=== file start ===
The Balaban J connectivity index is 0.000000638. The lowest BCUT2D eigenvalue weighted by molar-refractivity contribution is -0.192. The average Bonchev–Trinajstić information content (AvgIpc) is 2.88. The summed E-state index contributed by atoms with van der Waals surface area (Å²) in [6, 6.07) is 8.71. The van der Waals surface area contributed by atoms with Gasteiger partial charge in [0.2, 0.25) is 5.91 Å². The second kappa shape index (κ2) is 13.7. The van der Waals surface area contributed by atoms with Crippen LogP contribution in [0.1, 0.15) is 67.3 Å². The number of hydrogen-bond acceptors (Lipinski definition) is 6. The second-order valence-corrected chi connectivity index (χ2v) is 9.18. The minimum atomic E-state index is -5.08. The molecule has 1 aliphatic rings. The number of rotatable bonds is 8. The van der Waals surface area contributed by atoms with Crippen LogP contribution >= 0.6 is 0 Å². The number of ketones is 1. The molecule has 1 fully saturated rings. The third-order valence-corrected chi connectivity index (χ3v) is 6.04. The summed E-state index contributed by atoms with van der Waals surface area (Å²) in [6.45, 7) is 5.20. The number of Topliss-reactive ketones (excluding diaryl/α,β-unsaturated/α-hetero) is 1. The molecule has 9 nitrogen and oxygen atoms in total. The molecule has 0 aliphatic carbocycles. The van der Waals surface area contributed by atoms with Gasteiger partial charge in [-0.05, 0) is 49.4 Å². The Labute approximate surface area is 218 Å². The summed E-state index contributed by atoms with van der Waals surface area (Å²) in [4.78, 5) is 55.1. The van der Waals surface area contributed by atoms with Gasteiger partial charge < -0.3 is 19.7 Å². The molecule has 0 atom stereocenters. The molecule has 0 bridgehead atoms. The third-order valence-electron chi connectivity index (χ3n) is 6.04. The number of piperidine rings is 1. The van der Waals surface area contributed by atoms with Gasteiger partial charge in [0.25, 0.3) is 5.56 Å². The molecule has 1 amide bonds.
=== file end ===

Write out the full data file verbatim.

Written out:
The Balaban J connectivity index is 0.000000638. The lowest BCUT2D eigenvalue weighted by molar-refractivity contribution is -0.192. The average Bonchev–Trinajstić information content (AvgIpc) is 2.88. The summed E-state index contributed by atoms with van der Waals surface area (Å²) in [6, 6.07) is 8.71. The van der Waals surface area contributed by atoms with Gasteiger partial charge in [0.2, 0.25) is 5.91 Å². The second kappa shape index (κ2) is 13.7. The van der Waals surface area contributed by atoms with Crippen LogP contribution in [0.1, 0.15) is 67.3 Å². The number of hydrogen-bond acceptors (Lipinski definition) is 6. The second-order valence-corrected chi connectivity index (χ2v) is 9.18. The minimum atomic E-state index is -5.08. The molecule has 1 aliphatic rings. The number of rotatable bonds is 8. The van der Waals surface area contributed by atoms with Crippen LogP contribution >= 0.6 is 0 Å². The number of ketones is 1. The molecule has 1 fully saturated rings. The third-order valence-corrected chi connectivity index (χ3v) is 6.04. The summed E-state index contributed by atoms with van der Waals surface area (Å²) in [6.45, 7) is 5.20. The number of Topliss-reactive ketones (excluding diaryl/α,β-unsaturated/α-hetero) is 1. The molecule has 9 nitrogen and oxygen atoms in total. The molecule has 0 aliphatic carbocycles. The van der Waals surface area contributed by atoms with Gasteiger partial charge in [-0.05, 0) is 49.4 Å². The Labute approximate surface area is 218 Å². The summed E-state index contributed by atoms with van der Waals surface area (Å²) in [4.78, 5) is 55.1. The van der Waals surface area contributed by atoms with Gasteiger partial charge < -0.3 is 19.7 Å². The molecule has 0 atom stereocenters. The molecule has 0 bridgehead atoms. The third-order valence-electron chi connectivity index (χ3n) is 6.04. The number of piperidine rings is 1. The van der Waals surface area contributed by atoms with Gasteiger partial charge in [0.25, 0.3) is 5.56 Å². The molecule has 1 amide bonds.